University City

Cunningham’s set to lead Cougars’ indoor track team

On Mallard Creek High’s first day of indoor track and field practice, 57 students showed up.

“I was pretty happy about that,” Mavericks coach Londell McClary said. “Those are the kind of numbers you get for outdoors.”

McClary, who has 34 years of track and field coaching experience, took over the Mavericks before the 2013 outdoor season and steered the team to an impressive year.

McClary expected to be off after the season, but in mid-October, he started to get calls from students who wanted to know when indoor track would begin.

“I didn’t anticipate coaching indoor,” he said. “But a month-and-a-half ago, a couple kids asked me when it would start, and I said, ‘go ask the athletic director.’ They came back and told me they heard I was coaching it and was the one to ask.”

McClary paid a visit to Mallard Creek athletic director Karen McKaig to straighten things out. “She told me that if I didn’t want to that she’d try to find someone else,” McClary. “But I said, ‘No, I’ll do it.’

“I like being around athletes and around sports. I feel real confident about my knowledge of track. This group of kids is very dedicated.”

Leading the Mavericks boys’ team this year is senior Quashawn Cunningham.

Cunningham, who verbally committed to UNC Charlotte in late November, is back after placing second in the 200-meter dash and fifth in the 100-meter during last spring’s 4A state outdoor championships.

According to McClary, Cunningham will likely anchor this season’s 1,600-meter relay team.

“Last year, I ran the second leg,” Cunningham said. “But I’ll probably anchor this year. I definitely prefer it, just in case if the challenge comes, I would like to be the last man (trying to seal a win).”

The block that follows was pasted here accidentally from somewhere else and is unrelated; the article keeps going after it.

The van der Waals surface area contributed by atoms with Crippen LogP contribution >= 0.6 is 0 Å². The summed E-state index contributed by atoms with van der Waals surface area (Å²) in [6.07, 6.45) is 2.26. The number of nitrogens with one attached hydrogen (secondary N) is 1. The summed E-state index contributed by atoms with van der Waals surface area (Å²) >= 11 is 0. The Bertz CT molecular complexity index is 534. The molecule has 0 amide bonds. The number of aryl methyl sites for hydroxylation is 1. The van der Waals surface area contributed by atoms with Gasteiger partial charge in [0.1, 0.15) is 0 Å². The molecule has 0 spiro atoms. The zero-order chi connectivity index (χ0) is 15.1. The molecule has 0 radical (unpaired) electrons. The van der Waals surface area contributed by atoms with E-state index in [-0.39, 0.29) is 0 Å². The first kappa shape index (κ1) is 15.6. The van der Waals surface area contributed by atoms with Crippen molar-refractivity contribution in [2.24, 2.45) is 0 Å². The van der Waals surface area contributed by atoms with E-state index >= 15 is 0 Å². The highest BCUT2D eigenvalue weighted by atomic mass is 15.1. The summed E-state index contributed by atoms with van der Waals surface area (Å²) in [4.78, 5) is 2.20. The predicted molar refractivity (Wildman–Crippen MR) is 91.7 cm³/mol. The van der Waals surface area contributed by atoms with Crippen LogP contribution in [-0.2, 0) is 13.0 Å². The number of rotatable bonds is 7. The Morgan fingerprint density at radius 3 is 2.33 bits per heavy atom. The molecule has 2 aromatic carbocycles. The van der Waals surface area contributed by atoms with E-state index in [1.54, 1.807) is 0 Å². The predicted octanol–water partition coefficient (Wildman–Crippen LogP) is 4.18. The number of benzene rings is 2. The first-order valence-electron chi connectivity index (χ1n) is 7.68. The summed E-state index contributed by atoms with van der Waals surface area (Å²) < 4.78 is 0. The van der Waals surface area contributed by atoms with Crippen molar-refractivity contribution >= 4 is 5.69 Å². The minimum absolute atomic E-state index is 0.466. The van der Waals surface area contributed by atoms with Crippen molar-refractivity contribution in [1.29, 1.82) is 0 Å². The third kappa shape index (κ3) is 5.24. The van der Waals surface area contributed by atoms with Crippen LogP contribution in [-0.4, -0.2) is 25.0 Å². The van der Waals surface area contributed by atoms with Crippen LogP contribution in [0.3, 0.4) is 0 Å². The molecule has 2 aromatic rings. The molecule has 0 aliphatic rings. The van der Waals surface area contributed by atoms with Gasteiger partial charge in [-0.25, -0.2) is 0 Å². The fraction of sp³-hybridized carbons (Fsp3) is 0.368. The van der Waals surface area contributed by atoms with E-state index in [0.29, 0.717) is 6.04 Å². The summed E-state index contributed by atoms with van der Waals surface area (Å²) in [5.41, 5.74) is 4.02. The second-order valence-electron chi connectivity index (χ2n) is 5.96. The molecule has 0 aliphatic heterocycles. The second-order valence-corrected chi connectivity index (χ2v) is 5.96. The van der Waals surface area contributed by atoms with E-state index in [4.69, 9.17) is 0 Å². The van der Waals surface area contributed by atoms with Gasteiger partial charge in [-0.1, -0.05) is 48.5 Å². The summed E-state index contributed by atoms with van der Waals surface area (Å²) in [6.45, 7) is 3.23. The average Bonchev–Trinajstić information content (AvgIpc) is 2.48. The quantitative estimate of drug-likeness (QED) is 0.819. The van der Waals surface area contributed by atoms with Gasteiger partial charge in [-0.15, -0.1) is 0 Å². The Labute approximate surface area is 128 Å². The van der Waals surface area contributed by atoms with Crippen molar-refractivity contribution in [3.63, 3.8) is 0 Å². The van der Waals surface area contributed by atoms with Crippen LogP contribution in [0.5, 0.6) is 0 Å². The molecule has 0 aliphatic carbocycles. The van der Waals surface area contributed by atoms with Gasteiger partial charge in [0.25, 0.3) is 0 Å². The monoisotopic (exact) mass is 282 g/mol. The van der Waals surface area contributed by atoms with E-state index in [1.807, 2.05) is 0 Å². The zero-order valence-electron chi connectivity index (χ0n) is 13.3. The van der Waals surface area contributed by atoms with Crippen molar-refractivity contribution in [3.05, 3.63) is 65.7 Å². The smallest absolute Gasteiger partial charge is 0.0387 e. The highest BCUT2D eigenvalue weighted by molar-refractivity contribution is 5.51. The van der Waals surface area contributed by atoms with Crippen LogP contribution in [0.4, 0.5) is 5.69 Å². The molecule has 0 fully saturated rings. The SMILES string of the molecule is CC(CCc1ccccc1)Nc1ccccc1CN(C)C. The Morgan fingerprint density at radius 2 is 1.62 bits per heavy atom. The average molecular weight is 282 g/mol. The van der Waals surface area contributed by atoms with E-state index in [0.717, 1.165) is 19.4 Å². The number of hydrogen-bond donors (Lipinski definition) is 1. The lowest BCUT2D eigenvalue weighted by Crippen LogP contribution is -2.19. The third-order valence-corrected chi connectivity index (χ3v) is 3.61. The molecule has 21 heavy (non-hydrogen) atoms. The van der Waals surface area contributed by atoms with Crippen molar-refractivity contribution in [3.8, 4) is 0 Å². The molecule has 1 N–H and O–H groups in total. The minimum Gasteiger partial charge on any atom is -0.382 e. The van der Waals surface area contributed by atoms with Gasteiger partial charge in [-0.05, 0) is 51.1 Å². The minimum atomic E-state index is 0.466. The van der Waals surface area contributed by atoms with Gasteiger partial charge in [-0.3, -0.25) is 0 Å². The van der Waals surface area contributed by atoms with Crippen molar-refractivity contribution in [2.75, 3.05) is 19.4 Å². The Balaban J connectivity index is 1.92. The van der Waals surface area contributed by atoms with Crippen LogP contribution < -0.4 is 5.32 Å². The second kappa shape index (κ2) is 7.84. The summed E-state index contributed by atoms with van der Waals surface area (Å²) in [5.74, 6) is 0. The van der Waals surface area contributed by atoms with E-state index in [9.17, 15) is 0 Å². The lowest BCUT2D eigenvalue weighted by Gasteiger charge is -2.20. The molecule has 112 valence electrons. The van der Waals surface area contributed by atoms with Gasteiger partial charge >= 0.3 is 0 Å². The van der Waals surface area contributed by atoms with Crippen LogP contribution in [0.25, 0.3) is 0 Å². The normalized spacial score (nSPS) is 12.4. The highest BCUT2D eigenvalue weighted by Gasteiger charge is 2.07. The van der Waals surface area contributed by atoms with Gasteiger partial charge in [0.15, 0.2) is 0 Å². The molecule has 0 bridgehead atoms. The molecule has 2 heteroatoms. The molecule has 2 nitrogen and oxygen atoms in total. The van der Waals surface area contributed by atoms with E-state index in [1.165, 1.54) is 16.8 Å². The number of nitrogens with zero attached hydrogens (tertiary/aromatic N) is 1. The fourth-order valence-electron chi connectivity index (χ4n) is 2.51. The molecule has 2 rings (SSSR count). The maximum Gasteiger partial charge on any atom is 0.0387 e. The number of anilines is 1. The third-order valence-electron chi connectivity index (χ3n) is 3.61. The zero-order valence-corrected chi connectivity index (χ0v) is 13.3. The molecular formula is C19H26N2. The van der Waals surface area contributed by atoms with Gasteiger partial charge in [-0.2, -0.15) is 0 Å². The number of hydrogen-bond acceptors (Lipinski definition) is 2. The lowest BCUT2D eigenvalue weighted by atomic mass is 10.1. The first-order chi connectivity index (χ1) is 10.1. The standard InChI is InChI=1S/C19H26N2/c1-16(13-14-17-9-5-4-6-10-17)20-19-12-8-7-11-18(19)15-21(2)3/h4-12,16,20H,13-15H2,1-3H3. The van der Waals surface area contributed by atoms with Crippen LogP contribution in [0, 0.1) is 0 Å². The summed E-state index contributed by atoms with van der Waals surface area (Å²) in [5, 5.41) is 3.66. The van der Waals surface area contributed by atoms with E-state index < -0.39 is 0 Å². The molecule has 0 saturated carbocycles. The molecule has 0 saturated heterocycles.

Cunningham, who is also a wide receiver on the Mavericks’ football team, set two school records this spring in outdoor track, running a 21.62-second 200-meter dash and a 10.69 in the 100-meter dash.

He was also a member of the 800-meter relay team that won at the 4A state meet, as well as the 400-meter relay team that placed second.

“Winning the (800 relay) is the highlight of my career so far,” he said. “The relays are always more fun because you can share in the win with your teammates, and we were really excited. We went in confident, but when it actually happened, it was great.”

“Cunningham’s dedication really sets him apart,” McClary said. “His mindset is all about track. He doesn’t talk much. He’s quiet but makes up for that by being one of the hardest-working kids on the team.”

Two more boys to watch on this year’s Mavericks team will be high jumpers K.J. Webb and Keon Howe, both of whom jumped 6-4 in the outdoor state meet this spring.

Webb, who is a senior, began competing in the high jump at the request of his basketball coach, who saw him first dunk a basketball in the eighth grade.

On the girls side, the Mavericks have three returning outdoor state qualifiers in Gabrielle Cunningham, Alycia Springs and Ashley Wingo.

Cunningham, who is a junior, is the team’s top hurdler and has been competing in the event since the seventh grade. She’s also been working with McClary for the past two years.

After placing ninth in the 300-meter hurdles in last spring’s 4A outdoor state meet, she has high expectations for herself this winter.

“For this season, I want to run at least a 13.9 in the 100 (meter) hurdles,” she said. “In the 300 (meter) hurdles, I’m working on running a 43 (seconds) and in the 200 (meter dash) 24 (seconds), and in the 100 (meter) an 11.9. We haven’t been working with times in practice yet, but based on how fast I’ve felt, I think I’ll be pretty close to those marks.”

Springs, a sophomore, and Wingo, a senior, both qualified for the states in the discus and shot put and have looked in form early on.

“When you find individuals who want to do something, and you’re in a position to coach them, it’s something you want to be a part of,” said McClary.